5. Ohio State shall pay Coach bonuses as supplemental compensation as follows:
a. Yearly Academic Progress Rate ("APR") as calculated by the NCAA:
APR of 990-999 - $100,000;
APR of 1000 or above - $150,000;
b. Graduation Success Rate ("GSR") for football as reported to Ohio State by the NCAA:
GSR of 70-79.99% - $100,000;
GSR of 80% or above - $150,000;
c. Big Ten Leaders Division Champion - $50,000;
d. Winner of Big Ten Championship Game - $100,000 plus an additional one year added to contract term. [If Big Ten discontinues the championship game during the term of the agreement, then Coach shall earn $100,000 plus an additional one year added to contract term if Ohio State is the regular season Big Ten Champion or Co-Champion]
e. BCS bowl game (not National Championship game) appearance - $150,000;
f. National Championship (#1 vs. #2) BCS bowl game appearance - $250,000;
6. Ohio State shall pay Coach a stipend of $1200/month, which shall be used to cover automobile costs for two automobiles.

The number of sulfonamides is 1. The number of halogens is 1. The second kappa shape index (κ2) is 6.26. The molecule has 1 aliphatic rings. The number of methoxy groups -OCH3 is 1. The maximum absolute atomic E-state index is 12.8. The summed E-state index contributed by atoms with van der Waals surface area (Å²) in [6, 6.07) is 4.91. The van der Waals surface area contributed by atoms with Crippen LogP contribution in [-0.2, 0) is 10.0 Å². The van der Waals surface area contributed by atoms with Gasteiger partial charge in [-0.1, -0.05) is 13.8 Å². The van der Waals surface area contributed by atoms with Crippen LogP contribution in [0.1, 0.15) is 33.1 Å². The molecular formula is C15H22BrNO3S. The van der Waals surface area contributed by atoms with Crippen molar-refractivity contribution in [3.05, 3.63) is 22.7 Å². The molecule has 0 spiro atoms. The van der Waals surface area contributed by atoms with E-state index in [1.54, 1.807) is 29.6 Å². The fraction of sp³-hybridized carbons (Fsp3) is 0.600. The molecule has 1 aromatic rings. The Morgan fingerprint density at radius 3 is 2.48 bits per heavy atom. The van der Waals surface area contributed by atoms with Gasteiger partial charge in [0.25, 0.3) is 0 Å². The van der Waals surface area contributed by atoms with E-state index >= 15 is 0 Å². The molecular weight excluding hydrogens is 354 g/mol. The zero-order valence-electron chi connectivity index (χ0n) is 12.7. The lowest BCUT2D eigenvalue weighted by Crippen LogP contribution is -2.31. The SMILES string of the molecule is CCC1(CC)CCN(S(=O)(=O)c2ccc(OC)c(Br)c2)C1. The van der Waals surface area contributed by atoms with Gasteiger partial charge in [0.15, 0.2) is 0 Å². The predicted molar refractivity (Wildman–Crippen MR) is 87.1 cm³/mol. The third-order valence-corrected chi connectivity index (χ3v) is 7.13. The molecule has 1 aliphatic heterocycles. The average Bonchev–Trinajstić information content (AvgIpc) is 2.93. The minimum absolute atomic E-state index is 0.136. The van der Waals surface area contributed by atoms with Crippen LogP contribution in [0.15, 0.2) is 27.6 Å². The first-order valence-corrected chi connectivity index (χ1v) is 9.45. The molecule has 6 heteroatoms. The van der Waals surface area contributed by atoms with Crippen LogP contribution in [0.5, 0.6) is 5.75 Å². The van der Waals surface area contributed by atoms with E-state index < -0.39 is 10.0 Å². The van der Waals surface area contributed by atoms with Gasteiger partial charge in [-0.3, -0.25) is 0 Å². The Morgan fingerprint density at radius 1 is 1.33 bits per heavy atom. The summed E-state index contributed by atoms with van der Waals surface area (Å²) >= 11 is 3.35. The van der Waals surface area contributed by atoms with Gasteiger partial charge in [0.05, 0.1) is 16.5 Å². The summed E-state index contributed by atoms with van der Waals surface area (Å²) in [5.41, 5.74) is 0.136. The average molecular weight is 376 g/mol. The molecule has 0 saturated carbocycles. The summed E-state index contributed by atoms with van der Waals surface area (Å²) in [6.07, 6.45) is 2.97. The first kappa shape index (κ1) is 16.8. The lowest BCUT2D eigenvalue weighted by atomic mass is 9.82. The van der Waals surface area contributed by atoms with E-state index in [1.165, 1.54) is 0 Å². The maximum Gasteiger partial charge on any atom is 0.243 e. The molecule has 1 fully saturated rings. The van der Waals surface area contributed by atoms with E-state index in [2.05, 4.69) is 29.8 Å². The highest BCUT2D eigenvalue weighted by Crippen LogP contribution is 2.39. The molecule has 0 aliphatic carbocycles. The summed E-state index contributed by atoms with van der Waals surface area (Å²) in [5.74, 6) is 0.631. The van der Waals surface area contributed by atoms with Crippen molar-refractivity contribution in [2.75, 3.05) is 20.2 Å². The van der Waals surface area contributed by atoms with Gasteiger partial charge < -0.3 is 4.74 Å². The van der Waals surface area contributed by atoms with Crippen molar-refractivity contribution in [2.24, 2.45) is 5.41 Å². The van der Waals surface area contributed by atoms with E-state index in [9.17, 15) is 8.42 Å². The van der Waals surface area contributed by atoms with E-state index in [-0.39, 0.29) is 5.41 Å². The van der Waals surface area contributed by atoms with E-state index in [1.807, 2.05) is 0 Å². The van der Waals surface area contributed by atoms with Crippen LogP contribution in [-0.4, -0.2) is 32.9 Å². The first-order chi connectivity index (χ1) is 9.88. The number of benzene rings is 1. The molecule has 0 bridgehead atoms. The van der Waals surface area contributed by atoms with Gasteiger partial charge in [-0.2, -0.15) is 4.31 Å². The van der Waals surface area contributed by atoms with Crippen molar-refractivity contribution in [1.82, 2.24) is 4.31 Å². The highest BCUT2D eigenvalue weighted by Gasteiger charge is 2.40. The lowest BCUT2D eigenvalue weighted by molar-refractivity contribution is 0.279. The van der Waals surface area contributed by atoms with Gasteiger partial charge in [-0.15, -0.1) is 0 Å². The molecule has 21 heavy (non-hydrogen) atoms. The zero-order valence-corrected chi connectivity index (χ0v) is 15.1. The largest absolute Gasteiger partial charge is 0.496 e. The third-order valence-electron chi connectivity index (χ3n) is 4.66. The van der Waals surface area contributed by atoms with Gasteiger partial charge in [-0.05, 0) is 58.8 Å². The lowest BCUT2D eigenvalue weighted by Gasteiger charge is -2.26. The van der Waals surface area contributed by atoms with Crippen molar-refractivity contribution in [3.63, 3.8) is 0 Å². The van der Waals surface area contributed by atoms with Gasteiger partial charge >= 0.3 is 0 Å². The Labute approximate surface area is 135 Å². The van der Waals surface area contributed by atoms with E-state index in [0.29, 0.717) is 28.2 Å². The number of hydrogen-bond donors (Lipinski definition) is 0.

7. Ohio State shall provide Coach a full golf membership at a mutually-agreed upon golf course. Ohio State shall pay the monthly dues, but Coach shall pay his personal expenses associated with such membership.
8. Ohio State shall fly Coach by private (not commercial) aircraft when Coach is making recruiting visits and other mutually-agreed upon University business. When such recruiting visits or University business are more than 200 miles from the City of Columbus, Ohio State shall fly Coach by private (not commercial) jet aircraft. Ohio State agrees to let coach use such jet aircraft for his personal use for thirty-five (35) hours [in-air and dead time inclusive] each year during the term of this agreement. Coach's use of such private aircraft for recruiting and other mutually-agreed upon University business shall not exceed fifty (50) hours [in-air and dead time inclusive] during each contract year.